Your Eyes Will Tell You These Pencil Portraits Are Photographs

Age and experience don’t always have everything to do with artistic skill. Take the case of Diego Fazio – a 25 year-old Italian artist. With only eight years of experience under his belt, Diego produces hyperrealistic pencil portraits of real people, capturing the details of their faces in a manner that seems not quite human. Despite the seeming impossibility, Fazio has made a career of producing such images.

As you can see below, the work done by Diego is nothing short of breathtaking, reproducing images in a manner that makes them virtually identical to a photograph. His process is intricately detailed, usually beginning with a simple line drawing and spending over two hundred hours to turn it into a completed portrait! The end product, though, is worth the wait – each image is incredibly realistic, highlighting the lack of detail that is typically present in portraiture. Even a typically realistic portrait can look subpar when compared to one of his pieces, creating a high-water mark for the human hand’s ability to replicate what the eye can see.

When it comes to art that’s this detailed, is there really a difference between the pencil piece and photography? Is there a reason to draw by hand if you can produce an identical image mechanically? If you believe in the importance of the artistic process, the answer should be a resounding “yes”, but it certainly gives those with an eye towards the world of art a moment to stop and think about hyperrealism.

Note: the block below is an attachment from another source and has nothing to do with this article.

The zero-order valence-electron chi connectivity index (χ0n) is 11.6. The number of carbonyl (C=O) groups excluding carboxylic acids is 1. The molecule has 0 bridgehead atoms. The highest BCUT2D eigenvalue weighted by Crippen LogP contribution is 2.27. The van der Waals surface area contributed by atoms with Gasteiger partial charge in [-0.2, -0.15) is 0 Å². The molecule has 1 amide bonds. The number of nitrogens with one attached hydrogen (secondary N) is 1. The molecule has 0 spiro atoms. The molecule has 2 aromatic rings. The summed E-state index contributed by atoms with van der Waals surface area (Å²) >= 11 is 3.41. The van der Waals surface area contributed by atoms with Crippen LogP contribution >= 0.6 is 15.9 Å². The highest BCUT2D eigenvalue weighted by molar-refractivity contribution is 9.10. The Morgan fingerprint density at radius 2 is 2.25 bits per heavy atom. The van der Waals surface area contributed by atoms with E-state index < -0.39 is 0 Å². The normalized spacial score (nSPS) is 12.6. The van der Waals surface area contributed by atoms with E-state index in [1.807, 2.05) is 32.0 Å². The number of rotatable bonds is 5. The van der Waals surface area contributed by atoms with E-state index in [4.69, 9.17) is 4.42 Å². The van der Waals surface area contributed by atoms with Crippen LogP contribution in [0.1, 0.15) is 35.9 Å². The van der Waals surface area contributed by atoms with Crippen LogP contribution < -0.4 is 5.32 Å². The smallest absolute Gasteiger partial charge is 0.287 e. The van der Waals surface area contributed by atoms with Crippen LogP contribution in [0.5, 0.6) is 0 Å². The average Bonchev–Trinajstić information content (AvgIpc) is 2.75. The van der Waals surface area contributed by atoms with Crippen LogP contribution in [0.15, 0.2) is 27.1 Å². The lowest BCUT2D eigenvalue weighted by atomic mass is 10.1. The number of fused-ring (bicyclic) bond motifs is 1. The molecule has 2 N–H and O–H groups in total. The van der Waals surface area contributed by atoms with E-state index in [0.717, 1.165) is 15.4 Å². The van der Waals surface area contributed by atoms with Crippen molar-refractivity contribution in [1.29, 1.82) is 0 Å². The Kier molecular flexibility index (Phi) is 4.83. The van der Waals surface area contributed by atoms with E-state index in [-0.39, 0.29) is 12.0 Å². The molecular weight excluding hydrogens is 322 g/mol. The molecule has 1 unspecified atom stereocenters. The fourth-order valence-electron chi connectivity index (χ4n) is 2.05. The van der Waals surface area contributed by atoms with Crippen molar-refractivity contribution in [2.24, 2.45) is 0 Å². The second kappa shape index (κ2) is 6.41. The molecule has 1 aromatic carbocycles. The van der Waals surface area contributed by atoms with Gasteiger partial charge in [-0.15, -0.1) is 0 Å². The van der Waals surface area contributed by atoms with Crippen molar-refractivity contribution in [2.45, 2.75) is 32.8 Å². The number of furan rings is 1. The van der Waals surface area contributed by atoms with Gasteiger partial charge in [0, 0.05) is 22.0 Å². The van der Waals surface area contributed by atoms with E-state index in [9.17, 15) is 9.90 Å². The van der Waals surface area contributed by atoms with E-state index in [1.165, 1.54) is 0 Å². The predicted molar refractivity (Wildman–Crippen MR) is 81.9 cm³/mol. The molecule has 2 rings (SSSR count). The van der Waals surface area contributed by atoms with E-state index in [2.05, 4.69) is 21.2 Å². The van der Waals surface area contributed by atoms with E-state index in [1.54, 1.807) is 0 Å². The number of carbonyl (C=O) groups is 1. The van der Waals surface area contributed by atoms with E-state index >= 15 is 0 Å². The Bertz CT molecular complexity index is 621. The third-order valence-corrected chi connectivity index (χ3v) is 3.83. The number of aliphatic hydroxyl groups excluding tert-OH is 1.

As you progress with your own artistic endeavors, make sure that you embrace whatever it is that makes you and your artwork unique – and like Diego, find a way to stand out!

All images used with permission. See more at


  1. WOW!!!! over 200 hours per portrait??! that’s really amazing. he has a gift from God <3

  2. What does he use,is there a book to show you how to do that

    • There aren’t any books that I know of that are specifically on hyperrealistic pencil portraits, but I will keep looking. From what I can tell, you would use the same principles that apply to “non-hyperrealistic” (if that’s a word) – but still realistic – pencil portraits. The only difference is the level of detail and time commitment would be magnified tremendously.

Leave a Reply

Your email address will not be published. Required fields are marked *